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Thread: Introduction to Gàidhlig I

  1. #1

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    Introduction to Gàidhlig I

    The Gaelic alphabet consists of eighteen letters:

    a, b, c, d, e, f, g, h, i, l, m, n, o, p, r, s, t, u.

    There are 5 vowels and 12 consonants, and one special letter, h, which is more an aspiration mark than a radical letter.

    Vowels
    A vowel is a letter that, on its own, makes a perfect sound: a, e, i, o, u.
    There are 3 ‘broad vowels’; a, o, u, and 2 ‘slender vowels’; e, i.

    The distinction will become apparent when the important spelling rule — ‘broad to broad and slender to slender’ — is applied. This means that when one or more consonants come between two vowels, the vowels on either side of the consonant or group of consonants should be of the same class.

    If the vowel preceding the consonant or consonants is broad, a, o or u, the vowel following should also be broad.

    Where the vowel before the consonant or consonants is slender, i or e, then the vowel following should be slender.

    There are a few exceptions to this spelling rule, wouldn’t you know it;
    with some past participles passive, eg glacte, leagte, togte – caught, felled, built
    with certain compounds, eg choreigin, rudeigin – somehow, something
    and with some borrowed words, eg mosgìoto, telefòn – mosquito, telephone

    Vowel sounds can also be short or long.
    The long vowel is represented in writing by having a grave accent over the letter; à, è, ì, ò, ὺ.
    The broad and slender rule applies equally to the long vowels.

    Consonants
    A consonant is a letter that cannot be sounded without a vowel: b, c, d, f, g, l, m, n, p, r, s, t.
    Consonants, plain consonants, when followed by an h are said to be aspirated: bh, ch, dh, fh, gh, mh, ph, sh, th.
    The letters l, n, r, have two qualities of sound, hard or liquid, depending on where in a word they occur.
    They are not aspirated with an h.

    Diphthongs
    A diphthong is a monosyllabic speech sound in one in which the articulation begins as for one vowel and moves towards another.

    There are thirteen diphthongs in the Gaelic language and they are derived from the vowels in the following manner:
    From a;- ae, ai, ao.
    From e;- ea, ei, eo, eu.
    From i; - ia, io, iu.
    From o; - oi.
    From u; - ua, ui.


    Triphthongs
    There are 5 triphthongs: aoi, eoi, iai, iui, uai.
    They are pronounced respectively, like the diphthongs, ao, co, ia, iu, ua, with the addition of a short i, which serves to liquefy the sound of the following consonant. They are all long, and never occur but in monosyllables, or in the first syllable of polysyllables.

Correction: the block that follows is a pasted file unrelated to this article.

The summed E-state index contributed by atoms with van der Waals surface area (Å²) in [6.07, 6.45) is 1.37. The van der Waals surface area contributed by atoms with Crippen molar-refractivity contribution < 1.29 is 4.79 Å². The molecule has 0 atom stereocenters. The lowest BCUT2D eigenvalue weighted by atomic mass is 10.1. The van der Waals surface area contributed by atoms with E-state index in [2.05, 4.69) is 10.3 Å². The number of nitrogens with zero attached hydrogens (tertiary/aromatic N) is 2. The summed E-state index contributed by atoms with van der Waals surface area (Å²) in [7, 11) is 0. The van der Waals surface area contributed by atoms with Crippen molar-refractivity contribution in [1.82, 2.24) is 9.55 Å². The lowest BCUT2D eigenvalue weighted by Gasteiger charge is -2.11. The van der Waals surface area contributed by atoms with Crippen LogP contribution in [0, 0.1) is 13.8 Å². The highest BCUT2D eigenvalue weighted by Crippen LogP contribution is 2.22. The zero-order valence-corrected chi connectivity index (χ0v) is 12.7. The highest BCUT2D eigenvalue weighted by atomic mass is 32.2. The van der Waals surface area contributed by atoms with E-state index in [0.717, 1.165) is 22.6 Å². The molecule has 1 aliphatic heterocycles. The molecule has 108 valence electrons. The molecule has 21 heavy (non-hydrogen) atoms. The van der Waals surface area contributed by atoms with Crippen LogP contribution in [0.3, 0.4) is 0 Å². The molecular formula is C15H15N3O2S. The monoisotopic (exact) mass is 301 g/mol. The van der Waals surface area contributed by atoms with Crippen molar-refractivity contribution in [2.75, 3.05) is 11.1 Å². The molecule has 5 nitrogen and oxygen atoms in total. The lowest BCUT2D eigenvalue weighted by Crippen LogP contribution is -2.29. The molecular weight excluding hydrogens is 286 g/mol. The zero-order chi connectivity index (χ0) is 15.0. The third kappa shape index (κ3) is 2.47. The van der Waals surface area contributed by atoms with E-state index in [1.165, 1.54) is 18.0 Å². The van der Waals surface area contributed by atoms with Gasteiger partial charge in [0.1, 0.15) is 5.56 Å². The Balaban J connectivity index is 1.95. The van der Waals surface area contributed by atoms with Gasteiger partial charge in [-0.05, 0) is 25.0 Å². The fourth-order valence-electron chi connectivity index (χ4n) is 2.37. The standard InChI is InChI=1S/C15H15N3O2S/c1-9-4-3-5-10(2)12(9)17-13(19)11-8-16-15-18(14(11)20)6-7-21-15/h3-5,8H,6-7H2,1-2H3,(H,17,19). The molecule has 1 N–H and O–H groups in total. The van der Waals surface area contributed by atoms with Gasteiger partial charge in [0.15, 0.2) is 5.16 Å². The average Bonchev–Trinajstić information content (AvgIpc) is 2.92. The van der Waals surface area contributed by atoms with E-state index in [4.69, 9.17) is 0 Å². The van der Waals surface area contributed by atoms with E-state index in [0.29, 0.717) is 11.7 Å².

I have tried here to set down the bare bones of Gaelic orthography. Putting meat on the bones is the next step, the hard or tricky bit. I shall attempt it in further posts as time permits but in the meantime members may help themselves, each other, and me, by browsing the resources on the sites suggested above.

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  3. #2

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    Re: Introduction to Gàidhlig I

    Does this explain why Alnwick is pronounced Anick?
    kellyd

  4. #3

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    Re: Introduction to Gàidhlig I

    Quote Originally Posted by Kelly d View Post
    Does this explain why Alnwick is pronounced Anick?
    Kelly d, I’m not sure if you’re being serious or pulling my leg. I don’t know how the above Gaelic spelling and grammar rules could explain why the names of English towns are pronounced differently to the way they are spelt, especially since, as you will notice, the Gaelic alphabet does not have the letter W. The English have their own language which comes with its own grammatical peculiarities and I am the last person to ask to explain it.

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    Re: Introduction to Gàidhlig I

    Giggling here, I just love the different pronunciations across the North. Every region has their own way of spelling and pronouncing. ;)
    kellyd

  7. #5

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    Re: Introduction to Gàidhlig I

    Caledonian,

    Please don't take offence. I think you are very knowledgeable and I really do enjoy what you are posting. I am sure everyone here at the boards agree with me. I was trying to lighten things up a bit. I will sit and be a good student! I promise :) I apologise if I offended you in any way..
    kellyd

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